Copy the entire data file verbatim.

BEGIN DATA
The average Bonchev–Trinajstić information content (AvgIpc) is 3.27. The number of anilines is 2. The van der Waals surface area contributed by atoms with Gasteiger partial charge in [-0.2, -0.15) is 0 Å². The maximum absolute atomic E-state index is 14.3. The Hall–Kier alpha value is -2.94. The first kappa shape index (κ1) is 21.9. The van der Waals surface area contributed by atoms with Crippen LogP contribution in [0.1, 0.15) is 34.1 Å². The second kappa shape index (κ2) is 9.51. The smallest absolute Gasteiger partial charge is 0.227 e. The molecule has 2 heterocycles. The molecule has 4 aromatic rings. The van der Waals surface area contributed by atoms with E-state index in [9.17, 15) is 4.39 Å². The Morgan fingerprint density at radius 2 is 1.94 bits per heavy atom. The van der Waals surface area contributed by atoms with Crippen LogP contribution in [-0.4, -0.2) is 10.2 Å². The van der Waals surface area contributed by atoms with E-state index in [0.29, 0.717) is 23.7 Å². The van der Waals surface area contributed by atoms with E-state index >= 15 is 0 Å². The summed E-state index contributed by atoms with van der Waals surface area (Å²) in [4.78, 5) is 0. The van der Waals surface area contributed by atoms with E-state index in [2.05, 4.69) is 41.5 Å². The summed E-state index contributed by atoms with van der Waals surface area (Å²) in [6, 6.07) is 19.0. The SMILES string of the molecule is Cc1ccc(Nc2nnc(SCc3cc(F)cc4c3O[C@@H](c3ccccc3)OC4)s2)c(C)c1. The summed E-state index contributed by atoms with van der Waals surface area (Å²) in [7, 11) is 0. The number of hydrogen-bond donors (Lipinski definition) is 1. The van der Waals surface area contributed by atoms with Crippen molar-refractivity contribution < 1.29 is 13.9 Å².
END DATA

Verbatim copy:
The average Bonchev–Trinajstić information content (AvgIpc) is 3.27. The number of anilines is 2. The van der Waals surface area contributed by atoms with Gasteiger partial charge in [-0.2, -0.15) is 0 Å². The maximum absolute atomic E-state index is 14.3. The Hall–Kier alpha value is -2.94. The first kappa shape index (κ1) is 21.9. The van der Waals surface area contributed by atoms with Crippen LogP contribution in [0.1, 0.15) is 34.1 Å². The second kappa shape index (κ2) is 9.51. The smallest absolute Gasteiger partial charge is 0.227 e. The molecule has 2 heterocycles. The molecule has 4 aromatic rings. The van der Waals surface area contributed by atoms with E-state index in [9.17, 15) is 4.39 Å². The Morgan fingerprint density at radius 2 is 1.94 bits per heavy atom. The van der Waals surface area contributed by atoms with Crippen LogP contribution in [-0.4, -0.2) is 10.2 Å². The van der Waals surface area contributed by atoms with E-state index in [0.29, 0.717) is 23.7 Å². The van der Waals surface area contributed by atoms with E-state index >= 15 is 0 Å². The summed E-state index contributed by atoms with van der Waals surface area (Å²) in [4.78, 5) is 0. The van der Waals surface area contributed by atoms with E-state index in [2.05, 4.69) is 41.5 Å². The summed E-state index contributed by atoms with van der Waals surface area (Å²) in [6, 6.07) is 19.0. The SMILES string of the molecule is Cc1ccc(Nc2nnc(SCc3cc(F)cc4c3O[C@@H](c3ccccc3)OC4)s2)c(C)c1. The summed E-state index contributed by atoms with van der Waals surface area (Å²) in [7, 11) is 0. The number of hydrogen-bond donors (Lipinski definition) is 1. The van der Waals surface area contributed by atoms with Crippen molar-refractivity contribution < 1.29 is 13.9 Å².